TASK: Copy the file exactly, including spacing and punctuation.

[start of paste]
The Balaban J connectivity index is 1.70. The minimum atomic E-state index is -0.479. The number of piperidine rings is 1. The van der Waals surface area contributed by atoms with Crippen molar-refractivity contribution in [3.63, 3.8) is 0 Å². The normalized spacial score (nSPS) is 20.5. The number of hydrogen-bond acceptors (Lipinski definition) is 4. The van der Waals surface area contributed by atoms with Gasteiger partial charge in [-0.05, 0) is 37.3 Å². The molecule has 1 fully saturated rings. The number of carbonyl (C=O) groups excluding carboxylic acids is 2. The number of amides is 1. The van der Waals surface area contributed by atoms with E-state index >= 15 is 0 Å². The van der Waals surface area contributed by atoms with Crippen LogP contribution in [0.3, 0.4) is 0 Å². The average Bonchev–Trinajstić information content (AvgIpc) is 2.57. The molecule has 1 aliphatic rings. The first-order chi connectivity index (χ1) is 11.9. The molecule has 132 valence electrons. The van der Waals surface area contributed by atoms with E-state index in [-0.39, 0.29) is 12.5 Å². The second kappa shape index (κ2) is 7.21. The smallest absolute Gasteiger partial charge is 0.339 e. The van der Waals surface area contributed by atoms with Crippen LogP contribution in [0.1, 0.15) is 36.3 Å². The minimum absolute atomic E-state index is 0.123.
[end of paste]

The Balaban J connectivity index is 1.70. The minimum atomic E-state index is -0.479. The number of piperidine rings is 1. The van der Waals surface area contributed by atoms with Crippen molar-refractivity contribution in [3.63, 3.8) is 0 Å². The normalized spacial score (nSPS) is 20.5. The number of hydrogen-bond acceptors (Lipinski definition) is 4. The van der Waals surface area contributed by atoms with Gasteiger partial charge in [-0.05, 0) is 37.3 Å². The molecule has 1 fully saturated rings. The number of carbonyl (C=O) groups excluding carboxylic acids is 2. The number of amides is 1. The van der Waals surface area contributed by atoms with E-state index >= 15 is 0 Å². The van der Waals surface area contributed by atoms with Crippen LogP contribution in [0.3, 0.4) is 0 Å². The average Bonchev–Trinajstić information content (AvgIpc) is 2.57. The molecule has 1 aliphatic rings. The first-order chi connectivity index (χ1) is 11.9. The molecule has 132 valence electrons. The van der Waals surface area contributed by atoms with E-state index in [-0.39, 0.29) is 12.5 Å². The second kappa shape index (κ2) is 7.21. The smallest absolute Gasteiger partial charge is 0.339 e. The van der Waals surface area contributed by atoms with Crippen LogP contribution in [0.1, 0.15) is 36.3 Å². The minimum absolute atomic E-state index is 0.123.